"Do you really understand how crappy it is?" O'Brien said, recalling previous conversations of others complaining to him about the facility's layout and structural integrity.
To remedy the problem, O'Brien recently set out to rally city officials — he wants guidance on whether he should upgrade his current digs in City Hall or build an entirely new courthouse.
"Anything would be better," O'Brien said. "You can let me have an Army surplus tent attached to that building."
Among the courthouse's shortcomings:
- Floor plan: Court offices are scattered throughout City Hall's first floor and are not connected.
- Cramped spaces: O'Brien said he's probably the only judge in Ohio sharing an office with a bailiff.
- Poor security: There are few measures in place to protect workers from possibly agitated people who attend or appear for court hearings.
Case in point: "I hit the panic button 11 months ago and I'm still waiting for a response," O'Brien said.
Any decision on the courthouse depends on what the seven city commissioners have planned for City Hall, a 57-year-old facility. A month ago, talks about a new city headquarters surfaced when officials discussed expanding the court facility.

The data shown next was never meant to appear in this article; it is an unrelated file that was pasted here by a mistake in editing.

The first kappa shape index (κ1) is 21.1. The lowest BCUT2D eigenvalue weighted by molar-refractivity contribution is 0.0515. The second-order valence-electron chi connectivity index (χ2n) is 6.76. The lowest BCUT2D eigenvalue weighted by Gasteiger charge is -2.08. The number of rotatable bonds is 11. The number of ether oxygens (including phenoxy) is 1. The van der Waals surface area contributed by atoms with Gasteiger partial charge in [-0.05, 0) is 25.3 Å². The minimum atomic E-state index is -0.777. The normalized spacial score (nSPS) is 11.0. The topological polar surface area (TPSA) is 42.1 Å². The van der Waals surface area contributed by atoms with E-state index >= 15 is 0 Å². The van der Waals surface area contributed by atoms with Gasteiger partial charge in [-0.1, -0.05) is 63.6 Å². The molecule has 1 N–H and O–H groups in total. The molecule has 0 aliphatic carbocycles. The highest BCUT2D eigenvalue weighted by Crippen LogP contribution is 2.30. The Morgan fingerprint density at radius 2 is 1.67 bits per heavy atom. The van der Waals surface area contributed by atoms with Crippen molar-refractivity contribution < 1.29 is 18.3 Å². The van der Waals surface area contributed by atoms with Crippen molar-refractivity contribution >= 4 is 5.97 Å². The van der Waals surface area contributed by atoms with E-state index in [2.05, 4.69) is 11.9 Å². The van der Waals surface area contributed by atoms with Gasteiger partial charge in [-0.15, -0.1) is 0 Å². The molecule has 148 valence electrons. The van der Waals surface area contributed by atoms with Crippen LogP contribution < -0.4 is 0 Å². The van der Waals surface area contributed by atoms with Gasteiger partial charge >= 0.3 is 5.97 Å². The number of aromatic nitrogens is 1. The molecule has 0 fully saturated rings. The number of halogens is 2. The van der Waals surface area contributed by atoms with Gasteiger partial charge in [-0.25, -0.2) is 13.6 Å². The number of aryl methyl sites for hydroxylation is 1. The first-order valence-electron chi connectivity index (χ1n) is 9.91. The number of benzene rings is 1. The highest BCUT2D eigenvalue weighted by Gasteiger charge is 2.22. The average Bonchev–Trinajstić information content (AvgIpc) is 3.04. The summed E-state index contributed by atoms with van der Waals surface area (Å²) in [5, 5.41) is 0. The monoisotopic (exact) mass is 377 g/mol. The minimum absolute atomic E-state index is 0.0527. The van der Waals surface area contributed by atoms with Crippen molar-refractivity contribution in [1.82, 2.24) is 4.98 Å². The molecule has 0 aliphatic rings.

George Poulos, Sandusky's chief building official under contract, said he'd prefer building an entirely new complex, rather than piecemeal upgrades, since he considers City Hall architecturally inferior.
"I'm not looking to build a $6 million project," Poulos said.
Preliminary estimates on construction costs for a new complex range from $2 million to $4 million.
O'Brien, who oversaw about 15,000 cases in 2012, vowed to contribute $1.85 million of his own court budget for an updated courthouse, be it new or refurbished.
The judge stashed away surplus money from years past, sparing taxpayers from fronting any additional money for the project.
As a comparison, Erie County Municipal Court Judge Paul Lux spent $1.7 million for a revamped courthouse on Mason Road West in Milan Township.
Lux's facility, also paid for with surpluses from years past, should open in the coming weeks.
Over the next six months, O'Brien plans to continue spearheading a fact-finding mission to determine the most economically efficient option. By July he wants answers from commissioners about their direction for City Hall.
"We waited for over 15 years for this," O'Brien said. "Why shouldn't this be something you're proud of and be guaranteed that my staff has a right to work in a place where they can be more efficient?"